How I Got The Shot


New feature for my website, How I Got The Shot – borrowed from my Instagram feed (@AnthonyMorganti).

*Click on the image to enlarge

Lifestyle Shooting

There are three main things to consider when shooting outdoor lifestyle portraits. The first is the background. Strive to put your subject in front of a backdrop that is as evenly toned as possible and clean. Also, In most cases, you’d like the backdrop to be as far away as possible from your subject. If the background is too busy, too varied in color and tone and/or too close to your subject. it will distract from your subject. In this image of my son Joe, I have a relatively evenly toned backdrop far behind him.

Secondly you should try to put your subject in soft, even light. Most often, dappled light or harsh light falling on your subject will adversely affect the image. In this image, I placed my son in the shade of a tree.

Finally, unless the backdrop is important to the overall scene, you’d like to make it as blurry as possible. This helps separate your subject from the background making them standout. So, unless the backdrop is important to the scene, you should strive to use as wide an aperture as possible.

For this image I found an acceptable backdrop and placed my son, in front of it, in the shade of a tree. I used a portrait lens with a maximum aperture of F1.2. When shooting at such wide apertures, your depth of field is razor thin so it’s important to nail focus and in almost every instance, you should focus on the eye of your subject. If their eyes are not on the same z-plane, focus on the eye closest the camera.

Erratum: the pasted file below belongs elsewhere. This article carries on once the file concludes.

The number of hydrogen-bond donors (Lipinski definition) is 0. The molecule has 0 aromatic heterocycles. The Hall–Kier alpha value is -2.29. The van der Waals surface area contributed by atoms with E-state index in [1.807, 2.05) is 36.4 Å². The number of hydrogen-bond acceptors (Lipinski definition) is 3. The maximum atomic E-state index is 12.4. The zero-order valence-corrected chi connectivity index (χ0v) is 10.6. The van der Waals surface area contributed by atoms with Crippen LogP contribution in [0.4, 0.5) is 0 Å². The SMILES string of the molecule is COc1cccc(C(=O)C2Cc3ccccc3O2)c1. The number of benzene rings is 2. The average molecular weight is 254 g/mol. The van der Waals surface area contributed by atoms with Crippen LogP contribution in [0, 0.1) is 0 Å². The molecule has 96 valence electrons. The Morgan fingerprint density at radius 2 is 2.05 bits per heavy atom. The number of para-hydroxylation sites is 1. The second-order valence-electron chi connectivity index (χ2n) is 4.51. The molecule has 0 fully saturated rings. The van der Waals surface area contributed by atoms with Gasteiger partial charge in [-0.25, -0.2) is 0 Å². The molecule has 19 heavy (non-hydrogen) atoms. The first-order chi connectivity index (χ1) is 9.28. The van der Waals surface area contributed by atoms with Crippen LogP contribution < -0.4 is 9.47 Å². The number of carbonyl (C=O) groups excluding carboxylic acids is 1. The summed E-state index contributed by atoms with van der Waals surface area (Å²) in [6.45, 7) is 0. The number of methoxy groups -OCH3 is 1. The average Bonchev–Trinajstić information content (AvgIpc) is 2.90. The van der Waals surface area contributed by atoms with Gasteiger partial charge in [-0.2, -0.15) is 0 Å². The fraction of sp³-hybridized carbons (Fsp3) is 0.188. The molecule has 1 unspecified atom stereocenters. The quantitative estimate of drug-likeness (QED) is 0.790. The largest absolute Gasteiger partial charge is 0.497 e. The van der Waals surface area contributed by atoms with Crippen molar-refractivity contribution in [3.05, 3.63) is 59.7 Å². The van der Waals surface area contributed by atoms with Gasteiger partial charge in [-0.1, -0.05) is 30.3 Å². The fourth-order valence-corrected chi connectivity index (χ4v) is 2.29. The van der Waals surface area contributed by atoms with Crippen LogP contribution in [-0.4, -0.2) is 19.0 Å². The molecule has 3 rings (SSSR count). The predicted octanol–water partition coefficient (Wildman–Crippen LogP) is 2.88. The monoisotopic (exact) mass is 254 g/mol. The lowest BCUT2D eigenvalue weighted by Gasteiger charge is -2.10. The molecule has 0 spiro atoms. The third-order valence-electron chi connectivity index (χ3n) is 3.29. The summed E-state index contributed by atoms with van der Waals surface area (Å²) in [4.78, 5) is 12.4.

When shooting existing light portraiture, I spot meter off of my subjects face, take note of the reading then purposely over or under expose the shot. If my subject’s skin is light, like Joe’s is, I’ll overexpose by as much as one (1) stop. The darker my subject’s skin, the less I overexpose and, if my subject has dark brown skin, I’ll still meter off their face but, in their case, I’ll underexpose by one stop or sometimes, a bit more. You need to remember that wherever you meter, your camera is going to try to make that area middle gray. So if you meter on light skin, your camera will automatically, underexpose the shot so you have to compensate by adding exposure. On the other hand, if you meter on dark skin, your camera, trying to render that skin medium gray, will overexpose the shot hence you’ll need to add some negative exposure compensation.

Camera Settings

For this image, I shot in aperture priority mode, spot metering (on his cheek). Single point focus (on his eye).
Fujifilm X-T1 with Fujifilm 56mm F1.2 Lens
Dialed in 1/3 stop of positive exposure compensation which resulted in the following exposure:
1/1800 of a sec, F1.2, iso: 200 at 56mm

If it’s too bright to open all the way to say, F1.2, you may need to use a neutral density filter. In this case, I did not have to.

Processed in Lightroom – Nothing out of the ordinary.

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